Actually there is plenty of oil in the Canadian tar sands, oil shales and in heavy crude in the Orinoco. The problem is refining it cheaply, at a fast enough rate with low environmental impact. Technological progress is being made on these issues all the time.

        Again, the problem is not a “lack of oil”, it is a lack of readily available *cheap* oil. It is possible, although unlikely, that technological breakthroughs could unlock many previously uneconomical sources of oil (include algae, and biofules) and deliver them at cheap prices.

        • Clarke 3.1.1.1

          Technically, peak oil occurs when the peak flow in production occurs. The big challenge with any tar sands/heavy oil play is the flow rate, which means that even finding a gazillion barrels of the stuff may not make any perceptible impact on the global availability of finished oil products.

        • Bored 3.1.1.2

          Couple of points Lanthanide.

          Its actually a bigger problem than “cheap”. The real issue with tar sands etc is that there is a diminishing return for energy output (refined products produced) versus energy inputs to actually get the outputs (drilling, moving, refining etc). Tar sands quickly go into the negative energy return territory once you have got at the easy stuff. Unlike money where you can fudge things energy budgets work on set physical laws.

          Second problem with tar sands etc is the obvious one: you only get one shot at it. Which begs the question: by using them up are you not just avoiding the issue and delaying the innevitable?

          • Lanthanide 3.1.1.2.1

            Price is a function of energy content.

            Even negative energy content could still be worth producing, for example if you have a big natural gas field that is difficult to pipe/distribute anywhere, you could use it on-site to create oil from tar sands. Even if the resultant oil technically has a negative EROEI, because you’re using natural gas that would have otherwise not been used for anything, it is still worth doing. Consider it in terms of changing a less useful resource into a more useful resource; as long as the $ value of the final resource is more than the inputs, it’ll be done, even if the energy is technically negative. Obviously you’ll never get anywhere by taking the finished product and using that to create less of the same thing, the input energy must come from other sources for negative EROEI to work.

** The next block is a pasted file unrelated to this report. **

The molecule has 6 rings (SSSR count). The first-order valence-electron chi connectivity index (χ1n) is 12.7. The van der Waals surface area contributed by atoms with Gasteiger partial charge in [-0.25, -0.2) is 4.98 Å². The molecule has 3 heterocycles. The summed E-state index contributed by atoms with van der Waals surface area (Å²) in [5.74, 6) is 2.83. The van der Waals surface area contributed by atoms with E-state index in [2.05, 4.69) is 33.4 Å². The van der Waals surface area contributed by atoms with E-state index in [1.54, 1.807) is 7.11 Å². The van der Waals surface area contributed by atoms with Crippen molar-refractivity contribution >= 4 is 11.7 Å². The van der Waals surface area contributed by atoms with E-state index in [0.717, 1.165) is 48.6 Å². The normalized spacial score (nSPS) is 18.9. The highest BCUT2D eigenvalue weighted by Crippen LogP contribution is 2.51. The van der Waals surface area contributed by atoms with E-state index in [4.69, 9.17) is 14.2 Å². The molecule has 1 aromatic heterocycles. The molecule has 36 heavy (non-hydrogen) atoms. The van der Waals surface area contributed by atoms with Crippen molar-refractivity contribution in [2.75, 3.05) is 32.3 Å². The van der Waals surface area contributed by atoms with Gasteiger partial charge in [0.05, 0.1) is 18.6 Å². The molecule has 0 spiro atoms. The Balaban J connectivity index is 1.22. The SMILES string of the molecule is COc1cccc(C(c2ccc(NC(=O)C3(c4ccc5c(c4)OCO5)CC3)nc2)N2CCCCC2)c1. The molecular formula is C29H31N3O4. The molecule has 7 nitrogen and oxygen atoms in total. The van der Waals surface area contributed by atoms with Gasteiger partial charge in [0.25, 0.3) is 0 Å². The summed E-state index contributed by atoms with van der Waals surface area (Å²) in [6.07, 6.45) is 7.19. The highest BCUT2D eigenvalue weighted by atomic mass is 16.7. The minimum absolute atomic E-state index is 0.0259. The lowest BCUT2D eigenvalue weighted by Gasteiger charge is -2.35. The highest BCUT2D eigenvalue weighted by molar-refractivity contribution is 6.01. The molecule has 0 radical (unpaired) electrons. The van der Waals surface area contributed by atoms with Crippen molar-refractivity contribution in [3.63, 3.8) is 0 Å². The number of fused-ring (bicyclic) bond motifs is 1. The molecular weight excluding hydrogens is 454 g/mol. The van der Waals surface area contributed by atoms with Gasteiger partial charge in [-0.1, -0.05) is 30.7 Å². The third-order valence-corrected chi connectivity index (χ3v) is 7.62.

If the marginal EROEI for tar sands starts at say 5:1, and the drops over time to 2:1, then the price will go up even if the total barrel output is still the same.

            And yes, obviously once you use up all the tar sands, there aren’t any left. The thing is that tar sands and oil shale reserves worldwide are estimated to be at least 2 trillion barrels equivalent remaining, so having access to them (at reasonable flow rates as Clarke pointed out) could extend BAU for a good 40-50 years, enough time for something like a hydrogen or electricity economy to built properly, and not in a hodge-podge muddle-through fashion as is likely to be the case.

            • Bored 3.1.1.2.1.1

              You are right that you can trade one energy for another, usually at a worse EROEI. The problem with the scenario is fairly obvious for extracting oil from tarsands. There just is not enough energy to dedicate to this process. Concurrent to oil running out we also have gas doing much the same, coal just does not cut the mustard for this, and biofuels would replace oil anyway. The best hope would be hydro electricity but then rather than the 40 years supply at current rates it would be a trickle for 400 years.

              If your aim is to extend the current energy economies lifespan through to transition to a similar energy based model good luck. There simply is not the necessary energy from alternative sources to support our current levels of consumption and population. That does not consider the other bedfellows of this issue, global warming, environmental destruction, species extinction, etc.

              I am certain that the US Dept of Energy people who wrote the report are aware of the tarsands and include it in the graph. The simple truth is we wont be able to replace energy one for one, we had better find ways of using what we have better and not wasting it trying to sustain an unsustainable paradigm. For some good current information that traces problems and possible solutions have a look at http://www.energybulletin.net/

      • Bored 3.1.2

        Good point John, to further this lets just add another equation in: economic growth and energy use are inextricable. If energy availability decreases economic contraction is inevitable. You can expect the usual suspects to fudge the numbers, the real point where reality happens will be seen in diminished production (economic output).

        • Lanthanide 3.1.2.1

          I don’t have figures or even links for you, but oil usage in Germany has been mostly flat for many years, while they have still grown their economy.

          However it is unlikely that all countries could simultaneously be faced with oil shortages and manage to grow; look at the fears of a domino effect with Greece recently.